Thomas Paterson [i]
Thomas Paterson [i]
Thomas Paterson [i]
● Thomas Paterson [i], 1883 (OH)

probably born in Scotland

Thomas Paterson was probably born in Scotland, although his place and date of birth remain unknown to us. *

The forward joined Thistle in 1881, having most recently been with Helensburgh.

He made his first known appearance on Saturday, 3rd September, 1881, in a 2-1 friendly win away to Jamestown.

That day, Thomas became a member of our scoring debutant's club.

He scored the last of his 17 known goals on Saturday, 1st November, 1884, in a 5-2 friendly win away to Our Boys Dundee, netting a brace on the day.

He played his last known game for the club on Saturday, 19th September, 1885, in a 6-0 friendly defeat away to Cambuslang, having appeared for the Thistle on at least 41 occasions.

His club-list included Helensburgh, Partick Thistle and Burnley.

We don't know where or when Thomas died. *

* If you can help us to improve any of these marked points on The Thistle Archive, then please do get in touch β†’

Bio Extra

Thomas mainly played as a centre forward, but also featured at inside right on a good many occasions. He played with Helensbugh as the 1870s turned into the 1880s, and it was there he came to some degree of prominence when he was selected by the SFA to represent the Scottish Counties in a match against Birmingham District on 18th January 1979. The Scottish team was confined to the β€œwest country” and featured players from the Ayrshire and Dunbartonshire regions. It was played in three inches of slush at First Hampden in front of just 400 hardy spectators. The Scots triumphed by 7 goals to 1, and the Association later consoled their guests by laying on a hearty tea in the Athole Arms. This would become an annual fixture, and Thomas appeared in the return down South one year later, the Scots again emerging victorious by 3 goals to 2 in front of a mighty 8,000 crowd at the Lower Aston Grounds.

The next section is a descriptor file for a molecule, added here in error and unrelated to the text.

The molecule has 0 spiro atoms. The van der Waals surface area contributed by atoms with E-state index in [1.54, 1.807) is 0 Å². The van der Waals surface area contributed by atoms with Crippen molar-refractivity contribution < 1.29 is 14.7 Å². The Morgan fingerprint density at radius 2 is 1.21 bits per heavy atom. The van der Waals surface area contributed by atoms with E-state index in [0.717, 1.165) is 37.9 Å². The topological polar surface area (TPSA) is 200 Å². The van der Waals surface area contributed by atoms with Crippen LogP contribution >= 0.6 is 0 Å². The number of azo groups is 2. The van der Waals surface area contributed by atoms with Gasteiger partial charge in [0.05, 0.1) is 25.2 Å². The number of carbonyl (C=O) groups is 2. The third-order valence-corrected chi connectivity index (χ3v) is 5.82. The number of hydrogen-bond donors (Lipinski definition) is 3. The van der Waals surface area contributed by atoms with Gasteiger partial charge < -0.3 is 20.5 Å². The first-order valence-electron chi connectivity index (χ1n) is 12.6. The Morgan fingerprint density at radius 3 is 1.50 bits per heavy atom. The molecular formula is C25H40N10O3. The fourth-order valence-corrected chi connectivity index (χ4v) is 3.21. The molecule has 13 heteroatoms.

Thomas became a Partick Thistle player in season 1881-82, and scored in his first-known appearance, a 2-1 victory at Jamestown. Perhaps surprisingly, this wasn't enough to secure a place in the team for the Scottish Cup trip to Mavisbank the following week, but Thistle won 3-1 in any case, vindicating the committee's selection. With many teamlines being unreported at this time, we can't be sure of Thomas's immediate progress, but he next appeared in a number of big games in March 1882. On the 4th, a visit from Cowlairs to Jordanvale saw a hard-contested game which Thistle won 2-0 (Thomas again scoring) before preparing for their second successive Yoker Challenge Cup Final – again against the host club Yoker at Holm Park. Brilliantly, Thomas put Thistle ahead in the 15th minute and they never looked back. Andrew Duff (again) took the opportunity to play outfield and was rewarded with a hat-trick as Thistle went on to lift the cup for a second year. Sinclair also added to the final score of 5-0. Almost as if being rewarded, a travelling Thistle party, including Thomas, ventured down south for a friendly jolly at Middlesbrough, doing the club and country proud by their 4 goals to 1 victory.

The new Glasgow Football Association, formed earlier in 1883, had arranged their first match – against London on the 15th December 1883. A trial was arranged at Muir Park between the north and the south of the city. Andrew Duff, John Young and Thomas Paterson were selected from the club, while John Hendry and Jack Beattie were reserves for the trial which the north won 6-1. Thomas, as well as Andrew Duff, impressed the selectors. Both were picked as reserves for the London game, but neither played.

Turning into 1884, the first game of the new year at Muir Park was an eventful one, Cartvale being the visitors. Cartvale took an early lead before Thistle came back into the game. A contemporary report gives a flavour of the game: β€œBeaton, getting well into the corner, screwed it in beautifully, Robertson giving it the final, Patterson [sic] looking after the goalkeeper.” Paterson and Robertson both scored again in the second half before Robertson scored his second. The visitors claimed offside vehemently and their umpire threatened to leave the field if Thistle wouldn’t give in. Before the end Thistle extended the lead without argument with Paterson and Robertson again scoring. Final score 6-2 to Thistle.